Study Trip Photo Drop – Italy, Hungary, Switzerland

DSC_0549Tuscany

20130607_130410Trentino Alto Adige

DSC_0619 Cinque Terre

DSC_0628Cinque Terre

DSC_0647Cinque Terre

DSC_0968Prosecco, Italy

DSC_0978VCR Nursury, Italy

DSC_1087Goulash – Tokaji, Hungary

DSC_1417Monorail to transport grapes and vineyard equipment – Scion, Switzerland

DSC_1427Art and Wine – Robert Gilliard, Scion, Switzerland

DSC_1477Vineyard treatments by helicopter – Martigny, Switzerland

DSC_1572Riez, Switzerland

DSC_1573Riez, Switzerland

IMG_0369Lake Geneva, Switzerland

Monterosso Val d’Arda Festival 2013


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To celebrate the Monterosso Val d’Arda DOC, the producers of this region held a festival last weekend in  Castell’Arquato, about 30 minutes from Piacenza.  The program, slightly altered because of the inclement weather, consisted of several formal tastings led by a sommelier and the producer, as well as a salon with a couple dozen local producers who presented around four wines each.  Coupled with the sociability of the winemakers in this region, even this small salon made for a busy afternoon of tasting.

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We started with a guided tasting of wines from Tollara, including a Spumante (Méthode Champagnoise) and their “I l Giorgione”, which is made from surmature grapes of the Bonarda variety,  along with a generous plate of local charcuterie.

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A sampling of some other wines we tasted and particularly enjoyed :

Nontiscordarimé (“forget-me-not”) – Il Rintocco (DOC Monterosso Val d’Arda)

Colli Piacentii – La Boca (DOC Monterosso Val d’Arda)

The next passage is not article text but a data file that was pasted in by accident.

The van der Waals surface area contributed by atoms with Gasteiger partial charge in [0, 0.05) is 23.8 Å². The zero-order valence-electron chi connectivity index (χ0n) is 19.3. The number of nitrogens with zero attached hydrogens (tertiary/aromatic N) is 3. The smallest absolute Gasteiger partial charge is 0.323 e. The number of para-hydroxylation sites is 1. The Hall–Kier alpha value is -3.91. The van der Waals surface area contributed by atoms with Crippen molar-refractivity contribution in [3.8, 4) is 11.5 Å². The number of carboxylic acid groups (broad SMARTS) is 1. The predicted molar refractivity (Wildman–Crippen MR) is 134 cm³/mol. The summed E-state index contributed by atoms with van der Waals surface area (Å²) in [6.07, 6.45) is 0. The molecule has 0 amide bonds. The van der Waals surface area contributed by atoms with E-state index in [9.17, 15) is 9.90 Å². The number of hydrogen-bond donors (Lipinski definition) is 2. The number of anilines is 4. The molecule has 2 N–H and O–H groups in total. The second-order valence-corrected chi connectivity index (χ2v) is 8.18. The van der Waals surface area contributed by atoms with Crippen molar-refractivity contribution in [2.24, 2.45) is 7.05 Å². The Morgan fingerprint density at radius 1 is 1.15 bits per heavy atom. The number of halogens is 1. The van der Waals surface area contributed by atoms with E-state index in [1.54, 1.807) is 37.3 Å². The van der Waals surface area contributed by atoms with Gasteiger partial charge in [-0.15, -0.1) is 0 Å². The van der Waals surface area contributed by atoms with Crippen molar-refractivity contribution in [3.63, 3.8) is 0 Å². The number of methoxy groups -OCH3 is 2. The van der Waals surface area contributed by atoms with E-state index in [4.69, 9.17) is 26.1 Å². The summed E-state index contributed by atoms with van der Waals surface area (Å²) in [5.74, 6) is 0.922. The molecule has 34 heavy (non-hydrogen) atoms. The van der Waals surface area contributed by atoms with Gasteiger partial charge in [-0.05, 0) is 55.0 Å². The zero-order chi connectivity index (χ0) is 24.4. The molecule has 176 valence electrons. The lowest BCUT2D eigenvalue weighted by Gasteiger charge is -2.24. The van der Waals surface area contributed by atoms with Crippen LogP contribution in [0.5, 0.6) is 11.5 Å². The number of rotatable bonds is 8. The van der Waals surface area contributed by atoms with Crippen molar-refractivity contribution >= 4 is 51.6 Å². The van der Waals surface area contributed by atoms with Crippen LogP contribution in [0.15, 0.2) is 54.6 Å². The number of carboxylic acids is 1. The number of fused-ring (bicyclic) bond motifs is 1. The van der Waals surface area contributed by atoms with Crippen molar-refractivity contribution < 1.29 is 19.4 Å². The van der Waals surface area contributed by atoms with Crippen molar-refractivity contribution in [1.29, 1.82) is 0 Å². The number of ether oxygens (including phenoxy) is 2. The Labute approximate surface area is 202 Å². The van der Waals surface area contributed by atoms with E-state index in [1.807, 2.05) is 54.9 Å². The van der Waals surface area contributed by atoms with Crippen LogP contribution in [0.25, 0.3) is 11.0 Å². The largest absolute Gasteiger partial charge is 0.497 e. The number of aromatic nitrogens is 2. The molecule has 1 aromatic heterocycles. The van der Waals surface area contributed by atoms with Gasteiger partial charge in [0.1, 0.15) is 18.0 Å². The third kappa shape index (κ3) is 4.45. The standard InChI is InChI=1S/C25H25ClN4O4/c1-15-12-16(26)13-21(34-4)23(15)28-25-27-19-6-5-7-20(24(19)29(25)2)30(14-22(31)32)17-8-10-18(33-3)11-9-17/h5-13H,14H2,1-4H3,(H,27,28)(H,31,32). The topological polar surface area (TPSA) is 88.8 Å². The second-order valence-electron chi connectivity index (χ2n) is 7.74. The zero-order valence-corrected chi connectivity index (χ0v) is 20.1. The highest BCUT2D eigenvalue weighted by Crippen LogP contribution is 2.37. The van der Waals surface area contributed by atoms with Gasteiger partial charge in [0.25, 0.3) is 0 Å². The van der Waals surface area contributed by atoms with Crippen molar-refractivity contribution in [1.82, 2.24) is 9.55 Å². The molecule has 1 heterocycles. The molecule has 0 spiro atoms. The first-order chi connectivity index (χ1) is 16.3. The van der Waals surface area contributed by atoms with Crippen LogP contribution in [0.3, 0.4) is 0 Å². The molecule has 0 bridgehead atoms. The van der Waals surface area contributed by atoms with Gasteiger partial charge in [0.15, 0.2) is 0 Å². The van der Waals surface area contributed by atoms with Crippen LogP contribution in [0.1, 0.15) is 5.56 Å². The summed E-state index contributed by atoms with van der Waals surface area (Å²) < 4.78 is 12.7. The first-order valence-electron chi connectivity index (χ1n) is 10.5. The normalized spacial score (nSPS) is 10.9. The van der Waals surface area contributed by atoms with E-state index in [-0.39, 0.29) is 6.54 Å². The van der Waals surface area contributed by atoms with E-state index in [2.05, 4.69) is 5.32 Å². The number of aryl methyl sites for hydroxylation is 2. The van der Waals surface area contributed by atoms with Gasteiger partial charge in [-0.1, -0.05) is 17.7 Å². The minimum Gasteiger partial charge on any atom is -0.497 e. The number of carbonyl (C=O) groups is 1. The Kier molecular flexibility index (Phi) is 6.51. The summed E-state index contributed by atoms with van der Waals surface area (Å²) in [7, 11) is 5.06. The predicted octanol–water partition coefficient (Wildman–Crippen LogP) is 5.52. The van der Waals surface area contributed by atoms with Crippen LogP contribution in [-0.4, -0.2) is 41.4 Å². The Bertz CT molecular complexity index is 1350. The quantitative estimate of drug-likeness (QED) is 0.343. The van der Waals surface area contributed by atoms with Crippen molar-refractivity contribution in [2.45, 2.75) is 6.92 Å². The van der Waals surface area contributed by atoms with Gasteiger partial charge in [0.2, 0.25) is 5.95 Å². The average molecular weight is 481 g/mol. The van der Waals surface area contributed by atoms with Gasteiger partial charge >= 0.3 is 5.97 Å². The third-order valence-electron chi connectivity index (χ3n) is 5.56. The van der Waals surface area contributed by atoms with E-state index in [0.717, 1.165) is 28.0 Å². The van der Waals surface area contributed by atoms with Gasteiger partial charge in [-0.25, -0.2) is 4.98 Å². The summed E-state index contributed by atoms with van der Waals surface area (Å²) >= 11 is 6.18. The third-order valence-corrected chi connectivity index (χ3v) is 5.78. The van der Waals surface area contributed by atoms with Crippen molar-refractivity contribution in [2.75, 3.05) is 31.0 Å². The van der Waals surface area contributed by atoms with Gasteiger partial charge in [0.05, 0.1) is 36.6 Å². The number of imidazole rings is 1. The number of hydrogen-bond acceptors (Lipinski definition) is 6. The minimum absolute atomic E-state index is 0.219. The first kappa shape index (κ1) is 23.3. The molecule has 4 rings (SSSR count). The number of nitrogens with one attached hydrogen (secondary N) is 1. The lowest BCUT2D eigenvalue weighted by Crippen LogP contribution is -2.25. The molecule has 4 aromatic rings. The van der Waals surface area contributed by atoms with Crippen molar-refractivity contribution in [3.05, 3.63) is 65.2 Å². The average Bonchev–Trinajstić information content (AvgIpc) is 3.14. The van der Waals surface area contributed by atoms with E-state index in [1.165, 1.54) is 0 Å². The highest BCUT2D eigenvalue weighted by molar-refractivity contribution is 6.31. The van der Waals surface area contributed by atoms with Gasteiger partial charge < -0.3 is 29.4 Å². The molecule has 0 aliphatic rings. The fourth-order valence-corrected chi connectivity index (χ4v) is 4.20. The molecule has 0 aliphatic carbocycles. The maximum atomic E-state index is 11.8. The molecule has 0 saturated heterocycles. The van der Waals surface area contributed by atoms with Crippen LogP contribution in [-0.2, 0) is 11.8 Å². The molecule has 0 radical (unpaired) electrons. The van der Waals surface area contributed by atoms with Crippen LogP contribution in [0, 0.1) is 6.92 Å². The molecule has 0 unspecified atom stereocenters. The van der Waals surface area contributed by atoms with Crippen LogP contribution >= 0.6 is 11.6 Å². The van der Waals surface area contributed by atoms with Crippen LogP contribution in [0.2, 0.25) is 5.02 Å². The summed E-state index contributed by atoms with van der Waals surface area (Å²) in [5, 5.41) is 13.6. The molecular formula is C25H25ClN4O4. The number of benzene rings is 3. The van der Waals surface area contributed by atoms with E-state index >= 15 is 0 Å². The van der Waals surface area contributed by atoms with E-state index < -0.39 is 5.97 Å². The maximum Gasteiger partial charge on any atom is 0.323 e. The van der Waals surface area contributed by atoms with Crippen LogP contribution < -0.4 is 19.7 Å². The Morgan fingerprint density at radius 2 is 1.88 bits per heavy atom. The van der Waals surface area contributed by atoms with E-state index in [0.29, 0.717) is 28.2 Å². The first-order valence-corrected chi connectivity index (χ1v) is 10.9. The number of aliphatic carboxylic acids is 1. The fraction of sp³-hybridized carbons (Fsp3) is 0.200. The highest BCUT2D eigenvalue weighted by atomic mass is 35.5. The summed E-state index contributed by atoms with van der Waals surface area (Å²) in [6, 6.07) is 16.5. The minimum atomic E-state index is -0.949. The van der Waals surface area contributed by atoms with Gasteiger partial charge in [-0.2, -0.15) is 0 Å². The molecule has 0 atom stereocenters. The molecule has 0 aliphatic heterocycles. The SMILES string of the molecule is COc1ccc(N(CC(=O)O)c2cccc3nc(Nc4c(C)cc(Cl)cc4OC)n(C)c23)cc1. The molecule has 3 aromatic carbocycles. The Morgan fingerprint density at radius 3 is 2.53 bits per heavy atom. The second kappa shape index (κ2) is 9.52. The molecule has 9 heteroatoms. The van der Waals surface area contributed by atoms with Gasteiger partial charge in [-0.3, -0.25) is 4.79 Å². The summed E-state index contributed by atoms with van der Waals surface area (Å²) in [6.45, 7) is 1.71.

Ortugo – Azienta Vitivinicola Pusterla (DOC Colli Piacentini Ortugo)

Antiquum – Cantine Campana – (DOC Colli Piacentini Gutturnio Classico Riserva)





The pressure is on…

The Master Vintage has moved to Italy!  The class arrived 2 weeks ago to Piacenza, to start our viticulture unit at the Università Cattolica del Sacro Cuore.  During our first three weeks we only have Italian language courses, and have been utilizing our down time to explore the viticultural region around Piacenza.


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Many of the wines in this region, both whites and reds, are “frizzante”, or lightly sparkling, but many “vini firmi” are also produced, typically bearing a slightly bigger price tag.  I’m still tasting my way through the local appellations, or Denominazione di Origine Controllata (DOC), but a few that I’ve discovered so far include Colli Piacentini, Gutturnio, Guttornio Superiore, Ortugo, and Monterosso Val d’Arda.  Some of the common varietals used in the region include Malvasia, Ortugo, Moscato Bianco, Trebbiano Ramagnola, Sauvignon, Bonarda, Barbera, and Cabernet Sauvignon, among others.

20130418_155134(Pressure gauge on an ‘autochiave’ tank)

We visited a producer just down the road from our house, Bongiorni Agostino, who explained to us (*full disclosure – the informal visit, which lasted around 2 hours, was conducted entirely in Italian on the fourth day of our Italian course… thus the information was pieced together from the understanding of us 5 students who speak 3 different languages between us) the process used in making his wines.  The the fermentation is begun as usual, and at a certain point in the fermentation process the wines are ‘racked’ (transferred), to a special type of tank called an “autochiave” which can be sealed to maintain the pressure inside as the carbon dioxide produced during fermentation collects in the sealed vessel.  He can control the pressure inside the tank, and therefore can maintain the carbon dioxide naturally produced by fermentation in the wines.  Some of the wines are “dolce”, or slightly sweet, and for these the fermentation is stopped when there is some sugar remaining, either naturally (the yeast are poisoned naturally by their own production of alcohol), or by centrifugation, where he is able to eliminate all solids from the fermenting wine, including the yeast.

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